LEMON LOVE NOTES stands for everything I cherish the most when it comes to blogging: my passion for delicious delights, travelling abroad even if by just doing it around the plate, and wrapping everything up in vintage material. You Are What You Eat. Love, Cook & Share. xx Yolanda
I must confess that I haven't had chips, aka fries, in a very, very long time. Don't get me wrong, I adore potatoes, and especially new, baby potatoes, but the idea of immersing them in a bath of oil reminds me of the words of a respected Romanian doctor & dietician who once said: "fried potatoes are not...potatoes!" ://
...so basically, I rarely fry potatoes, even though I love them so much that I'd give my kingdom for some golden crusted chips :)
A great way to cheat fries/chips is to boil them first and then to roast them in the oven in spices and seeds. I always make my Bombay potatoes in this barbaric fashion.
Indian style potatoes are top on my list of sheer indulgences and the next dish is a new skinny take on a classic Punjabi culinary delight-
Aloo Mattar (Potatoes with Green Peas)
This is one of the easiest dishes you can think of and it makes the most of the cheapest and most available ingredients of the season: baby potatoes and sweet peas.
Type of cuisine: Indian/Punjabi/Vegetarian/Low-fat
Cooking time: 50 min (approx)
(dry) curry leaves
1 cinnamon stick
freshly ground cinnamon
mild (or medium) curry powder
a small cube of peeled and diced ginger root
2-3 cloves of garlic
1 peeled and diced ripe tomato
2 shots of green garlic
2 tbs of olive oil
Boil the baby potatoes and the sweet peas separately in dry curry leaves and salty water. I use Camargue salt (fleur de sel) with crushed curry leaves. It's a great way to indirectly flavour and season Indian dishes. Drain and set aside.
In the meantime, skin and chop the tomato, dice the ginger & the garlic cloves, and crush the spices (onion seeds, mustard seeds, coriander seeds, cumin seeds, cinnamon).
Break the spices in a little olive oil: first fry the cinnamon stick, the garlic cloves and the ginger. Add the rest of the spices & cover. They tend to pop, stick to your hood and burn your skin (it's painful). :( Once they break and release their flavours, add the diced juicy tomato.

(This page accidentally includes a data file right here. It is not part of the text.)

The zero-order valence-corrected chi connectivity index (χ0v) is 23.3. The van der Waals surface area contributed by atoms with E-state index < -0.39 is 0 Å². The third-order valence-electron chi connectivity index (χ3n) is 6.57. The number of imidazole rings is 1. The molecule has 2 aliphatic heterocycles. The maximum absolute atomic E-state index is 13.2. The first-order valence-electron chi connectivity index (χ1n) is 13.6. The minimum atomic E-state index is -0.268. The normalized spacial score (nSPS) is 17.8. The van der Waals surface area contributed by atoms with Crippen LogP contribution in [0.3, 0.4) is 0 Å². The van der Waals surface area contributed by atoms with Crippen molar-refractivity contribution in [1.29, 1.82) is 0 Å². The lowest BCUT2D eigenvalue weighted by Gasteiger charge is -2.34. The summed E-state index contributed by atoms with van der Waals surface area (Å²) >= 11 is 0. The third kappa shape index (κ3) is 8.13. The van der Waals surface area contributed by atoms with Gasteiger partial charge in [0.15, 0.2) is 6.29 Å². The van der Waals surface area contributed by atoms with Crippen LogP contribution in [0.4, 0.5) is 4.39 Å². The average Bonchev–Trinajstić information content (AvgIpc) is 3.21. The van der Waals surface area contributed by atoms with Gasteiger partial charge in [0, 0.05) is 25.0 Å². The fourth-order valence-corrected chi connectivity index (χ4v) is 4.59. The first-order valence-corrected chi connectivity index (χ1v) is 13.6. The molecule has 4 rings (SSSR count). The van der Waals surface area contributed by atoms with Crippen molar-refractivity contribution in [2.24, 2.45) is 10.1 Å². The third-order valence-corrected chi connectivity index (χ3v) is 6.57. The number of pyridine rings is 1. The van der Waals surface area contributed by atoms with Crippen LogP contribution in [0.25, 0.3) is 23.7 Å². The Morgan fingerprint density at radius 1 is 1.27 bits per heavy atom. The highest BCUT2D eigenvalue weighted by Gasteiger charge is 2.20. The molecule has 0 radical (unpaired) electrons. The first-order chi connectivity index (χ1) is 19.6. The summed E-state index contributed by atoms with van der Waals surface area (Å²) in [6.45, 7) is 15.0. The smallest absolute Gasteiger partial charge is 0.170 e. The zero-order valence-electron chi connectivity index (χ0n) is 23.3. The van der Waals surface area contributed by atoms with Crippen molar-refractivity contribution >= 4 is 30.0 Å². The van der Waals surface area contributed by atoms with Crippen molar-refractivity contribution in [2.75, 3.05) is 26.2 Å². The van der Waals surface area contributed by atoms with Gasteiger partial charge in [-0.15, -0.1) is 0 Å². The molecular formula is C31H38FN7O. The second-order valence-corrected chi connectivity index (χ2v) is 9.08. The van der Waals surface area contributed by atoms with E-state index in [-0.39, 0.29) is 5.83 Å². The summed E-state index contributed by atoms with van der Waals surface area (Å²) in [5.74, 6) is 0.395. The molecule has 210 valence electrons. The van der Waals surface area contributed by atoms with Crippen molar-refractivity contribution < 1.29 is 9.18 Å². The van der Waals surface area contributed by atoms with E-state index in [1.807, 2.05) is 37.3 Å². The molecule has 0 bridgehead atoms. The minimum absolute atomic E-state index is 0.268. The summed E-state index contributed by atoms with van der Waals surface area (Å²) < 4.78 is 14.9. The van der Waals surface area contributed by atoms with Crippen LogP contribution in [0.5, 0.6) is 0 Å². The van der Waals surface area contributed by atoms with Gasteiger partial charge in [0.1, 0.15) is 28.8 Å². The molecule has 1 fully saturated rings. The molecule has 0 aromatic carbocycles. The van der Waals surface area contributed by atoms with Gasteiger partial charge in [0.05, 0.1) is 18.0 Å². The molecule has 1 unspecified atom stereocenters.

Place the potatoes in an oven-proof dish. Sprinkle some extra crushed curry leaves, turmeric, garam masala, cinnamon and curry powder and toss. Add the sweet peas and the mixture of spices, top with the green garlic shots and roast for 30 minutes in the oven at 180 degrees Celsius.
tiny pea pod stranded on a potato island :)
As you may have noticed, for this recipe I didn't suggest any specific quantities regarding the spices, but generally, less is more. I believe it's better if they did't overpower the dish. Use your discretion, relish and sample, adjust the spices to your taste.
A classic Aloo Mattar usually uses frozen peas and the potatoes are first fried in spices then simmered together with the peas, which makes it so much creamier. *thumbs up*
By using a different technique, I managed to cut down the middleman (i.e. compromise on the frying part) and keep the spices alive. After 30 minutes in the oven, the potatoes were deliciously crusty and the peas were simply .... sweet.
If you ever feel like visiting Romania, a great place to tick would be the village of Horezu, in Co. Vilcea. Although I have never spent more than an hour in the town itself and I couldn't recommend any places to stay overnight or eat, I warmly recommend it for the great specialized shopping and the beautiful green nature. Horezu is famous in the area and in Romania for the quality of the pottery and the mastery of traditional crafts.
So on our way to western Europe, driving through Horezu proved to be a great opportunity to buy clay cooking pots for myself, my mother, and for some friends in Germany.
Cooking in a covered clay pot is certainly healthier, tastier, and it brings us back to square one. Ou sont les neiges d'antan?